How to turn your CEO visit into a successful media tour | Context Public Relations How to turn your CEO visit into a successful media tour | Context Public Relations
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How to turn your CEO visit into a successful media tour

April 20, 2017 | By | No Comments

You may be familiar with the scenario. The US-based CEO is in London next week and he/she wants to do some press interviews. Media tours like this do not come under the category of “optional” activities. This is where you have the opportunity to shine, tinged with the slight panic that it could all go terribly wrong. As I said, however, this is not a task you can run away from. So why do we do CEO media tours and what’s the best way to ensure they go smoothly and get you the coverage you and your CEO hope for?

Reaching new media sectors

While this may come under the letter “T” for threat in your situation SWOT analysis let’s focus on the “O” for opportunity for now. The CEO swooping into town is a great chance to break into media that hitherto have delivered only slim pickings. A C-suite media tour gives you access to business and financial press. If you’re a stock market quoted company you can target national press City and financial pages and business broadcast media like Bloomberg, CNBC and CNN. Equally it may give you a better shot at the tier one tech media like CBR and Computer Weekly who will appreciate the “view from the top” angle.

Don’t expect reverential treatment

And now for the bad news. Don’t assume that journalists will be in awe of your CEO to the same extent that you are. Most reporters are generally respectful and, on the whole, friendly people but they are not reverential and not there to be a cheerleader for your CEO. They are out to get a story. If you are planning to meet with City and financial press on media tours do be aware of the timing. If the share price has been on the slide recently you may need to do a little more preparation for negative questioning than in the week when it’s hitting an all-time high. A gentle reminder to the CEO that they should refresh their interview training might pay dividends here. Ask for help from your PR company or a training specialist like The Henshall Centre.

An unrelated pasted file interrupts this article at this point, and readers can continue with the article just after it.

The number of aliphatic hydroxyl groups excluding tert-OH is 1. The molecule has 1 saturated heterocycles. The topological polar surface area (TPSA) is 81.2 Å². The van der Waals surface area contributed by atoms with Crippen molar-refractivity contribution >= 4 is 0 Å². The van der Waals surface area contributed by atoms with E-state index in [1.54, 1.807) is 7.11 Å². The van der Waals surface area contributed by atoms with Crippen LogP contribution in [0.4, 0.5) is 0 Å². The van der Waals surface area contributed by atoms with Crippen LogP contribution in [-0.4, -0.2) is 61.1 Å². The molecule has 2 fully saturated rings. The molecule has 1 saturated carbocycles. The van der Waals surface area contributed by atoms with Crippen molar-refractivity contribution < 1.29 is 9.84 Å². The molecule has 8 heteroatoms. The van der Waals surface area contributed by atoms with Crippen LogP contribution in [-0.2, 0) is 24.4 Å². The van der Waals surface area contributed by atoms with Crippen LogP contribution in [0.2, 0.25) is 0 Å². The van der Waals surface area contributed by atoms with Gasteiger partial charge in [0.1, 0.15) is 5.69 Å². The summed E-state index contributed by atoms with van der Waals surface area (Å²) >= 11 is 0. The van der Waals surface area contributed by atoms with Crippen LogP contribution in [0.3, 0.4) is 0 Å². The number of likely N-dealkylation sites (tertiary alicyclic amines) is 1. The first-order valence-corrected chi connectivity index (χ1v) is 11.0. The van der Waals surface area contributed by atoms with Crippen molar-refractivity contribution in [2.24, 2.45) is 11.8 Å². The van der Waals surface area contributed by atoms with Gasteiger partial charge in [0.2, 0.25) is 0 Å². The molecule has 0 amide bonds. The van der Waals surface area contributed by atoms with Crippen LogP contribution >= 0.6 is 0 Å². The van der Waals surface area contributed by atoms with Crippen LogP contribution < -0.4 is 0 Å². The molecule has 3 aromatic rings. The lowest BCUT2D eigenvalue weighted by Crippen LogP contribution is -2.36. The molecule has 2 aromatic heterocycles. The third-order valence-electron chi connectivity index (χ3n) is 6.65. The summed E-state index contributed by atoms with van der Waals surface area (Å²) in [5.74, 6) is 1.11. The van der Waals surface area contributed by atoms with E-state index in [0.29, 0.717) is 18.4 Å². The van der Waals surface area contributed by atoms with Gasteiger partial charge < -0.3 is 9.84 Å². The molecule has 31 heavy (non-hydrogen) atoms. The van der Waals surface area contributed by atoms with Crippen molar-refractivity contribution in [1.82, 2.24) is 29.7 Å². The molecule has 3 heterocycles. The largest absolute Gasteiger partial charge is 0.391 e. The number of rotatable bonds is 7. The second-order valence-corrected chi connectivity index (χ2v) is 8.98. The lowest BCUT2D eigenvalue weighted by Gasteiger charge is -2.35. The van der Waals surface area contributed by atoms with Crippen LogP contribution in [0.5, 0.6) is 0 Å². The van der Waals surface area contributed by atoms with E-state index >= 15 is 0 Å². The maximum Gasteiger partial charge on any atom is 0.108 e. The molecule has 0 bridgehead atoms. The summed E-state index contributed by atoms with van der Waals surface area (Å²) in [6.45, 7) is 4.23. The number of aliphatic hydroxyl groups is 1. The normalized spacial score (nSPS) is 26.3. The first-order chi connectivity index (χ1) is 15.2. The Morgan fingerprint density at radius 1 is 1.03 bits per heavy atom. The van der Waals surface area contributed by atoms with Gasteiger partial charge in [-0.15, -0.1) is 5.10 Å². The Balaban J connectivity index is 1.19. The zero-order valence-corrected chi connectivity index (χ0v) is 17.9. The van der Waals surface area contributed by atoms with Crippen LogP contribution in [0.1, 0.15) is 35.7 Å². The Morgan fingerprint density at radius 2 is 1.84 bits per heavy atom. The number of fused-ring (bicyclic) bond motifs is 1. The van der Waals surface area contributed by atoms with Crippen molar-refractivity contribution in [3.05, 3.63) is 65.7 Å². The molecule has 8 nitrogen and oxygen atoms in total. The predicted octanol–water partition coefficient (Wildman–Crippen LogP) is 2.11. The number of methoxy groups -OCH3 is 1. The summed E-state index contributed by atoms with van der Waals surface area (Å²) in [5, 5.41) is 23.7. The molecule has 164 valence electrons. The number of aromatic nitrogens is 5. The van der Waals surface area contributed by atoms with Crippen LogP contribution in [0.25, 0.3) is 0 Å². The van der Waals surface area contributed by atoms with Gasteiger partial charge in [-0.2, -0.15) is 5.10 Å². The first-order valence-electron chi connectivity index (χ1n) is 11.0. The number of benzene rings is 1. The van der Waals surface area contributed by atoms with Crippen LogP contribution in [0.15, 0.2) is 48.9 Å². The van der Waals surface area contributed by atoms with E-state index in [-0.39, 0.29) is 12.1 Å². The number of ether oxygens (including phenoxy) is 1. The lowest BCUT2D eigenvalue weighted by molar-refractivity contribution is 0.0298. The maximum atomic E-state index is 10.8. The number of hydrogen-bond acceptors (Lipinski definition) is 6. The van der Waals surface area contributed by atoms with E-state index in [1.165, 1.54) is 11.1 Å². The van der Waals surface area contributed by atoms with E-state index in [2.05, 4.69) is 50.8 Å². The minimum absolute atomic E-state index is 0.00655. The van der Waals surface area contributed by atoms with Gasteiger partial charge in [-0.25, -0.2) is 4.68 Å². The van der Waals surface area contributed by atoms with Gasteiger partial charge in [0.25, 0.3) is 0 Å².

Deal with the known knowns-even if unpalatable

If there are any skeletons in your closet, expect them to be raised by the journalist. It is unlikely that United Airlines CEO Oscar Munoz could expect to get through an interview without dealing with the forced relocation of passengers issue. Your skeletons may be a little less damaging than that but they may come up and you will need to have your answers prepared in advance.

Be ready to handle wider issues on a media tour

As well as known negative issues there is also the risk that the press will want your CEO’s verdict on topics that he or she may see as above his or her pay grade such as Brexit or the UK general election. However CEOs generally have a pretty high pay grade, so expect the unexpected; the topics that are outside the CEO’s normal field of expertise. There are always ways to turn these big issues into useful messages for your company. A question about Brexit could be used to highlight your concerns about access to top talent from within the EU, subtly hinting that you only employ the best skills and expertise regardless of nationality. This doesn’t make your CEO sound like a “Remoaner”. It makes him or her sound like a CEO.

Make life easy for the journalist…give them a story they can work with

So what can you do to get the most out of the CEO media tour? Start by making life easier for the journalist. Prepare some comprehensive briefing notes around the company and the CEO. Journalists follow hundreds of companies and, even if they have written about your company before, they may have only a vague notion of what you do or be out of date on recent developments. Give them the information they need to do your company and your CEO justice. Summarise main business activities, give them an idea of scale and recent successes. Most important, share with them any third-party favourable views on the company from analysts like Gartner, IDC and Forrester. Also try to give them a story around the company and the CEO. You know the sort of thing, the foundation story, usually involving starting out of a garage and working until the wee small hours on a diet of pizza and cola. Alternatively, give them a story around a current issue. We recently enjoyed some national media coverage for a security client with a story around the potential for Donald Trump’s phone to be hacked. Their CEO was fully briefed on the technical and political aspects to the story. It made the Telegraph and the tour was deemed a success.


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